[Cdt-l] Ranchers

Trekker4 at aol.com Trekker4 at aol.com
Thu Nov 5 09:37:06 CST 2009


Great post, Steady! I'm sometimes a confrontational person, especially when 
 it comes to government, but have mellowed a bit as I get older.
 
Bob  "Trekker"
Big Bend Desert Denizen, and...
Naturalized Citizen - Republic  of Texas  

 
In a message dated 11/5/2009 9:20:42 A.M. Central Standard Time,  
rbelshee at hotmail.com writes:

Perhaps  some perspective would be useful. One approach is to ready oneself 
to  argue that the land is public and the ranchers do not have the right to 
 
keep you off of their property. Another is to gain some understanding of  
the 
ranchers' perspective.

Remember that the history of land  ownership in the West was that the 
government would grant you property if  you agreed to develop it. That 
starts 
with the Spanish Land Grants that  even predate the founding of the US (and 
are still recognizable on maps  because they do not have the familiar 
section/township grid pattern  established by the US). It was especially 
true 
when the US government  wanted to expand and populate the west. Land grants 
were the key to  getting settlers to move west. The deal was simple:  
promise 
to make  it productive land and it is yours for free.

Remember as well that in  most western states, the federal government still 
owns more than half the  land. In some areas they own over 80%. The Bureau 
of 
Land Management was  established to put that land into productive use 
(hence 
the nickname  Bureau of Livestock and Mining). Ranchers were encouraged to 
take what was  then considered unproductive land and develop it.

Today we have a  different perspective of land stewardship, and BLM policy 
is 
shifting  towards more balanced use of the land. Regardless, it is 
important 
to  understand that part of the culture of the west was based on a very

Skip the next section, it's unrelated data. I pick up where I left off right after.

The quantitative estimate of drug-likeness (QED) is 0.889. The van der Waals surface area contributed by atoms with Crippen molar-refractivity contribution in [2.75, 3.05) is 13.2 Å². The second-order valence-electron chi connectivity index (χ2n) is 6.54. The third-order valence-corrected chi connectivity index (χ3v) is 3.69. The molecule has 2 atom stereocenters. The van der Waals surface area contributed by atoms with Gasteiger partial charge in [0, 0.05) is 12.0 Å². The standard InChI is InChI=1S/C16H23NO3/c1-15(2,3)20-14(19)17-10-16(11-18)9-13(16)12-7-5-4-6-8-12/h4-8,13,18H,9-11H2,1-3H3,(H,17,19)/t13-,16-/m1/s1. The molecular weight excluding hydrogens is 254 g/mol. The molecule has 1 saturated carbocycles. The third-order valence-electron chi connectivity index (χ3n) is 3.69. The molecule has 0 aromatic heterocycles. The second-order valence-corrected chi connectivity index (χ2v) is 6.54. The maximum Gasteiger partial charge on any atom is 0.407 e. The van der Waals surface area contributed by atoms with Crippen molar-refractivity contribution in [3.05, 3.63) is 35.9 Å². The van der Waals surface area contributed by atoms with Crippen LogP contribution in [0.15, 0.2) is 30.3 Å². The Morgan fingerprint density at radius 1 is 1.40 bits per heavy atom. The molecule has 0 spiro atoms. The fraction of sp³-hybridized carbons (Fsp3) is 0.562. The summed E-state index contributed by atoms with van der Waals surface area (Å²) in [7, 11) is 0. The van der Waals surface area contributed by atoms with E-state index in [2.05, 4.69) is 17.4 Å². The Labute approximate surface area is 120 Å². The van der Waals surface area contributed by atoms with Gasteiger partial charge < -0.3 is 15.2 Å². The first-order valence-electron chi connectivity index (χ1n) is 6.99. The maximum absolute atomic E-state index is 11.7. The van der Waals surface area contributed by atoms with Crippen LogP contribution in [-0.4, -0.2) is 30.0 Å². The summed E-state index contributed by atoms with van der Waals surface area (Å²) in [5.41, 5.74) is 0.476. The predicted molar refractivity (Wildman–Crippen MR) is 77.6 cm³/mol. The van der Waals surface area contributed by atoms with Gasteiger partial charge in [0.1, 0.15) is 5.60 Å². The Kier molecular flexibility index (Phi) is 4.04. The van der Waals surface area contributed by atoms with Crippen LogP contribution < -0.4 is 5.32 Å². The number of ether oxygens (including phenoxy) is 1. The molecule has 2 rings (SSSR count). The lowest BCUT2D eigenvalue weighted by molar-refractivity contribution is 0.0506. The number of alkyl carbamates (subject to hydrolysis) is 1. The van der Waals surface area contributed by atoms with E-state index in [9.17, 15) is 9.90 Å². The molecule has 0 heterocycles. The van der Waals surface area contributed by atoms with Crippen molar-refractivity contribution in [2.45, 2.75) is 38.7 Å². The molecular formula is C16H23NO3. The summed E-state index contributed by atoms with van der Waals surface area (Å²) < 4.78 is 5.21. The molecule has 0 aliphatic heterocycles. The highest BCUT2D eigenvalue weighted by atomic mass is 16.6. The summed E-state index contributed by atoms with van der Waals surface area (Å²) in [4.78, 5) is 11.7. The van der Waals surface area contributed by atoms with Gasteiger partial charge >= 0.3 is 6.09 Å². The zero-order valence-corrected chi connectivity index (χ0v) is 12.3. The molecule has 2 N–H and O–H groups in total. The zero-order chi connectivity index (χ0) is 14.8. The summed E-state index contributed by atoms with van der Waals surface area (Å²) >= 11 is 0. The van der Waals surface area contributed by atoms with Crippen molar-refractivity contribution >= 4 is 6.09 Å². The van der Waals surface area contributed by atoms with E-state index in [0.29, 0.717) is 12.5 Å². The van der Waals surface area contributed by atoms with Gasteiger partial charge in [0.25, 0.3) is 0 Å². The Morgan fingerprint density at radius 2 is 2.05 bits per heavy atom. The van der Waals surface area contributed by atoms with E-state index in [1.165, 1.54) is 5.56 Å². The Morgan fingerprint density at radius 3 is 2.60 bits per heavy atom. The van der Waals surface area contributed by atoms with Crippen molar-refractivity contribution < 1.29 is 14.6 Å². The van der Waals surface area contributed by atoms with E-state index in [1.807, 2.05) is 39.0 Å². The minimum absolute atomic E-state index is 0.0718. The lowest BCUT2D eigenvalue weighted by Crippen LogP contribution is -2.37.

strong  public policy of exploiting the land to harness it for productive  
use.

Most of these ranches were started several generations ago.  They took 
unfertile, unproductive land and dug wells, put in fences and  roads, and 
made it useful. They have fulfilled their end of the public  bargain for 
generations, and their ancestors are buried on that  land.

Keep this in mind when talking with the ranchers. Of course  public policy 
has shifted. We now can look at the original land grants as  stealing from 
the Native Americans. We can look at the cattle grazing as  ecological 
damage. We can look at the ranches as federal subsidies for the  beef 
industry. While these views have merit, so to does the point that  these 
ranchers have very much loyally served our public policy since long  before 
any of us were born.

We need to be careful to not have a  negative image of the ranchers. As I 
spoke with ranchers they were more  keenly aware of ecological concerns 
than 
many backpackers. On a simple  level, they are the ones who clean up the 
trash and debris from  trespassers and illegal migrant workers. But they 
are 
also the ones whose  cattle wells support the finches and other wildlife. 
Many are keenly  interested in the trail. At least one even re-ties the 
surveying flagging  tape that marks the trail over his ranch after 
windstorms 
rip it  down.

>From the ranchers perspective, this is their land.   Their situation is 
analogous to the land grants, except that the federal  government retained 
ownership to the land. Many would buy the land, but it  is not for sale. 
This 
is where they have lived for generations, and they  have developed they 
land 
with no help from anyone else. Now we show up and  demand that we have the 
right to trespass on their land.

While you  can attempt to "educate" the farmers on the legal status, they 
already  know more than you do on the legal status and that approach is  
confrontational rather than productive. Instead, start with understanding  
their perspective and ask their thoughts on how the trail should be  
managed. 
Starting from there I found several who were actively engaged  locally, 
some 
to help the trail and some to keep the trail off of their  property. Either 
way, once engaged they would help with suggestions of  routes and water 
sources. And either way, rather than confrontation, we  were just people 
coming to understand each other better. In the long run,  that will be what 
is best for both the ranchers and the  trail.

Steady (07)  

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